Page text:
In addition to these official events, many Monaco institutions and establishments will organise their own complementary occasions. A documentary film about his life is being put together, the Oceanographic Museum will toast his links to Jacques Cousteau, the Yacht Club is putting on a feature highlighting his love of boats, and a vintage car parade will celebrate his passion for automobiles.  

What’s most important to all the organisers involved is inclusiveness, which they hope will culminate in side-events put on by individuals that will complement the official schedule. 

“The idea is to show everything he has done for our country and which still benefits some people today,” said Princess Stéphanie. “He was an incredible man and a wonderful dad, even if sometimes I missed him because he worked a lot. He also considered all the other Monegasques as his children.”  

For the full schedule, please click here.


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Photo courtesy of the Palais Princier de Monaco




Football: Barren AS Monaco run continues

AS Monaco are four games without a win in all competitions after Stade de Reims took the three points away from the Stade Louis II (0-1) on Sunday. 

Les Monégasques’ season has come off the rails since their Europa League exit against Bayer Leverkusen in February. Since that defeat, Monaco are yet to win, and they continued their poor run of form against Reims. The Principality club’s winless run now extends to four games.

Woodwork to the rescue

Monaco were the last team to beat Reims in Ligue 1, and since Will Still took the helm in September, the club have been imperious. However, it was the Monegasques who had the better chances, despite a lack of possession.

Wissam Ben Yedder’s dinked finish beat Yehvann Diouf, but not the post. Just the other side of the break, Vanderson then went close, but he hit the other post. Monaco were knocking on the door, but Reims would break it down through Folarin Balogun.

The Englishman, currently on loan from Arsenal, broke clear of the Monaco defenders and beat Alexander Nübel with a strongly-hit effort. Balogun could have had a second after pouncing on a Malang Sarr error, but this time Nübel was equal to the attempt.

Record-breaking Will Still

However, Monaco couldn’t create any chances of their own and therefore succumbed to a logical defeat. Les Monégasques drop off the podium and are now three points away from third-placed RC Lens.

Reims are currently on the longest unbeaten run in Europe’s top five divisions. Only former PSG manager Thomas Tuchel has had a longer unbeaten start to life in Ligue 1.

Monaco are in dire need of constructing a run of their own.

“It’s up to us to get our heads back up and work hard to turn our luck around. It’s not a question of desire, but we showed that today,” said Philippe Clement post-match.

The Principality club travel to relegation-struggling Ajaccio next Sunday, where only a win will do.


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Photo by AS Monaco

Photos: Prince Albert II traces Grimaldi footsteps in small town of Ollioules

ollioules prince albert

The pretty Var town of Ollioules has been inducted into the network of the Historic Sites of the Grimaldis of Monaco following a visit from Prince Albert II, who met with villagers and high-fived local schoolchildren.  

A visit by Prince Albert II to a small medieval town known for quaint charms such as its olive trees and amazing Romanesque church would be an event in itself, but the Prince coming to honour his family ties is cause for real celebration.  

Prince Albert recently spent time in Ollioules in the Var doing just that. He was invited by Mayor Robert Bénéventi, local officials and the people of the village upon learning that an ancestor of the Prince, Charles Grimaldi, the Bishop of Rodez, was buried there in 1770.  

To commemorate the visit and the day, a funeral plaque was laid and a ceremony held for the Bishop. A sign indicating that Ollioules is now part of the Historic Sites of the Grimaldis of Monaco network – a collection of towns, villages and cities that have had direct ties to the Grimaldi family over the centuries – was also unveiled.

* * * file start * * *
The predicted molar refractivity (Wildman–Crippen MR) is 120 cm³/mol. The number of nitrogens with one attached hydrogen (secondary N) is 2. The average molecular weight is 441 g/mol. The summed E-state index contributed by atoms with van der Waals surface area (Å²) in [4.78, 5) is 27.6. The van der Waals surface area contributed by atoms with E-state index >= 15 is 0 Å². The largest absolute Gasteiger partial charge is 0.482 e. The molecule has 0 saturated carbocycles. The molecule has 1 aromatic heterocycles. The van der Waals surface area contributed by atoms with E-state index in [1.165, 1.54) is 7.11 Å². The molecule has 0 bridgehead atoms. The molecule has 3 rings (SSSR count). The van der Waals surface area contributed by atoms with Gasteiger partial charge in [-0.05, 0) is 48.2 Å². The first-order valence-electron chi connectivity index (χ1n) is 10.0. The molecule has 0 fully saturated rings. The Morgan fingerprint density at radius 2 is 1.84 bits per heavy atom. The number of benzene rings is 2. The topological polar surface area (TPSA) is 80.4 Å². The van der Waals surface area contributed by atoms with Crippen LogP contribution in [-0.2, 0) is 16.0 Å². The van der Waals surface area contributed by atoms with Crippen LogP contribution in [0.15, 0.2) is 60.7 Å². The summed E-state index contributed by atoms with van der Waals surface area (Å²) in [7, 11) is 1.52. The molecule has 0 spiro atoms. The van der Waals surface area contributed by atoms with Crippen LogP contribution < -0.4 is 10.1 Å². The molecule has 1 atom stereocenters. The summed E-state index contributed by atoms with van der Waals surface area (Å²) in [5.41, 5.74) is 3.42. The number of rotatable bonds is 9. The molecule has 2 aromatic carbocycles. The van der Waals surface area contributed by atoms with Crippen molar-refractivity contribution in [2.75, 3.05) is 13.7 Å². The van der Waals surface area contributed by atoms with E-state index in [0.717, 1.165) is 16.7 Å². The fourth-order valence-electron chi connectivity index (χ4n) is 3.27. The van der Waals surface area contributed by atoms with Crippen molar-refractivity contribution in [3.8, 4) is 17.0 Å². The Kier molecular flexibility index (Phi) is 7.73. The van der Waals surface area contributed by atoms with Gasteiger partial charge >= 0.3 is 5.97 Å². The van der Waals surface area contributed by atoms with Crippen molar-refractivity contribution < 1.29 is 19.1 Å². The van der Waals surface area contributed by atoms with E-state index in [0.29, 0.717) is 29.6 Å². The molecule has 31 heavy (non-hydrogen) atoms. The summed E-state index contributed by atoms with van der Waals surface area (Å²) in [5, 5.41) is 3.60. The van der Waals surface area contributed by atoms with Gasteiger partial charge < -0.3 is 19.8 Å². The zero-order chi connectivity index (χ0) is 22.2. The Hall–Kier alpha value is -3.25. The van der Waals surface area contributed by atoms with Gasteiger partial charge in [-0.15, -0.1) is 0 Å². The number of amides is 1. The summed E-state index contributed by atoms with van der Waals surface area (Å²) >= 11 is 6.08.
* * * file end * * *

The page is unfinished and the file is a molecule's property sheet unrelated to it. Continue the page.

The Prince clearly enjoyed his visit, meeting with locals and shaking hands whilst heading toward Charles Grimaldi’s former country house, which has since become the town’s school. Upon arrival at the school, 228 children were assembled to greet him. The Prince, as a father of young children himself, was completely at ease, eschewing handshakes for high-fives to the delight of all.  

Prince Albert made mention of the former home now being a seat of education, saying, “I am very happy that what was the Grimaldi country house is now a school because our gaze towards history only has meaning if it helps us to project ourselves to the future and transmit its reason for living to our youth.”

Olives are a key feature of the Ollioules landscape and were on the mind of the Sovereign, who spoke about the “symbolism of peace of the branches of the olive tree”.  

“I will also underline the importance of the roots of this tree, which expresses the longevity of memory and the strength of memory and fidelity. For it is indeed fidelity that brings us together here in the finest tradition of southern sociability,” he added.  

Before his departure, he was made an honorary citizen of the town by the mayor, who offered him an olive tree as a remembrance gift.  

“I will remember above all, the symbolism of peace of the olive branches; a peace that is not a given, unfortunately. Never take it for granted,” the Prince summarised.  

In all, it was a day the people of Ollioules will not soon forget.  


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Photos courtesy of Mika Alesi and the Palais Princier de Monaco

Video of mini car flipping on famous F1 Fairmont Hairpin goes viral

Watch the moment the driver of a Citroën Ami flips his car at the famous Fairmont Hairpin bend and narrowly misses pedestrians in a video that has gone viral.

The Citroën Ami has a top speed of 45km/h and can be driven in France without a driving license from the age of 14.

Meanwhile, the Fairmont Hairpin is a famous section of the Monaco Grand Prix, and even F1 drivers are forced to slow down at its approach.

In a YouTube video shot over the weekend, the car is captured travelling at a dangerously high speed into the bend a number of times, forcing the car onto only two wheels. On its final lap, the light car flips, slides and crashes into the concrete barriers that line the Fairmont Hotel sidewalk, narrowly missing pedestrians.

According to reports, the 16-year-old male driver and his 22-year-old male passenger – both French – were taken to the Princess Grace Hospital Centre with minor injuries.

The accident has been captured from a number of different angles and shared extensively on social media.

While the makers of the video have made light of the incident, the driver of the vehicle is likely to face criminal charges given the dangerous nature of his driving and the threat it posed to the public.

See the video on the Monaco Life instagram page below…